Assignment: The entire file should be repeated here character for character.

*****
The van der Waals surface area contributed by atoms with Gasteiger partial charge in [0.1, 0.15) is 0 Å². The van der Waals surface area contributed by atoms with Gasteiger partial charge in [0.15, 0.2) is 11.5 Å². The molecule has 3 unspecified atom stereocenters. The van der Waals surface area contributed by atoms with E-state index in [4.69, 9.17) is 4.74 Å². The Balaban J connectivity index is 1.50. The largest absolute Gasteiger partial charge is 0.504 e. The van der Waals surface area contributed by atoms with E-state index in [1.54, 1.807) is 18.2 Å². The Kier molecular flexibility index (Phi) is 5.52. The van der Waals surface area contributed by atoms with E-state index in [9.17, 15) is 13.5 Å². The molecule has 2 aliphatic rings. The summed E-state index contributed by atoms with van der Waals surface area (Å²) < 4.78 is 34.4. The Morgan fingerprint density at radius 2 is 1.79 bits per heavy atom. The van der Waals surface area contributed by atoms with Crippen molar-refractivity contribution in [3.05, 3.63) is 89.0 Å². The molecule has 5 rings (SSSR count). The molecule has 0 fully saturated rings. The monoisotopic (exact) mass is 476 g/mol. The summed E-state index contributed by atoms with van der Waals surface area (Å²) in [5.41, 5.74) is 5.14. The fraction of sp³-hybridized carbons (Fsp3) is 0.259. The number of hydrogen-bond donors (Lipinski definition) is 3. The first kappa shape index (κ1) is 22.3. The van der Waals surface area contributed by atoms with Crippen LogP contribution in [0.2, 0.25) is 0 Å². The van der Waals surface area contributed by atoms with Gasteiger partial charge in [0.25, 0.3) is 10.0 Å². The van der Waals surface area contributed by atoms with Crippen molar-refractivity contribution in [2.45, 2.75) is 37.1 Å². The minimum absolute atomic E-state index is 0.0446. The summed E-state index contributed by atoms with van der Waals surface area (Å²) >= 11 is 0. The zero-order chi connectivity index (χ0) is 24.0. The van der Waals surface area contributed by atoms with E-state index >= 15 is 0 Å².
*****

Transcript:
The van der Waals surface area contributed by atoms with Gasteiger partial charge in [0.1, 0.15) is 0 Å². The van der Waals surface area contributed by atoms with Gasteiger partial charge in [0.15, 0.2) is 11.5 Å². The molecule has 3 unspecified atom stereocenters. The van der Waals surface area contributed by atoms with E-state index in [4.69, 9.17) is 4.74 Å². The Balaban J connectivity index is 1.50. The largest absolute Gasteiger partial charge is 0.504 e. The van der Waals surface area contributed by atoms with E-state index in [1.54, 1.807) is 18.2 Å². The Kier molecular flexibility index (Phi) is 5.52. The van der Waals surface area contributed by atoms with E-state index in [9.17, 15) is 13.5 Å². The molecule has 2 aliphatic rings. The summed E-state index contributed by atoms with van der Waals surface area (Å²) < 4.78 is 34.4. The Morgan fingerprint density at radius 2 is 1.79 bits per heavy atom. The van der Waals surface area contributed by atoms with Crippen molar-refractivity contribution in [3.05, 3.63) is 89.0 Å². The molecule has 5 rings (SSSR count). The molecule has 0 fully saturated rings. The monoisotopic (exact) mass is 476 g/mol. The summed E-state index contributed by atoms with van der Waals surface area (Å²) in [5.41, 5.74) is 5.14. The fraction of sp³-hybridized carbons (Fsp3) is 0.259. The number of hydrogen-bond donors (Lipinski definition) is 3. The first kappa shape index (κ1) is 22.3. The van der Waals surface area contributed by atoms with Crippen LogP contribution in [0.2, 0.25) is 0 Å². The van der Waals surface area contributed by atoms with Gasteiger partial charge in [0.25, 0.3) is 10.0 Å². The van der Waals surface area contributed by atoms with Crippen molar-refractivity contribution in [2.45, 2.75) is 37.1 Å². The minimum absolute atomic E-state index is 0.0446. The summed E-state index contributed by atoms with van der Waals surface area (Å²) >= 11 is 0. The zero-order chi connectivity index (χ0) is 24.0. The van der Waals surface area contributed by atoms with E-state index >= 15 is 0 Å².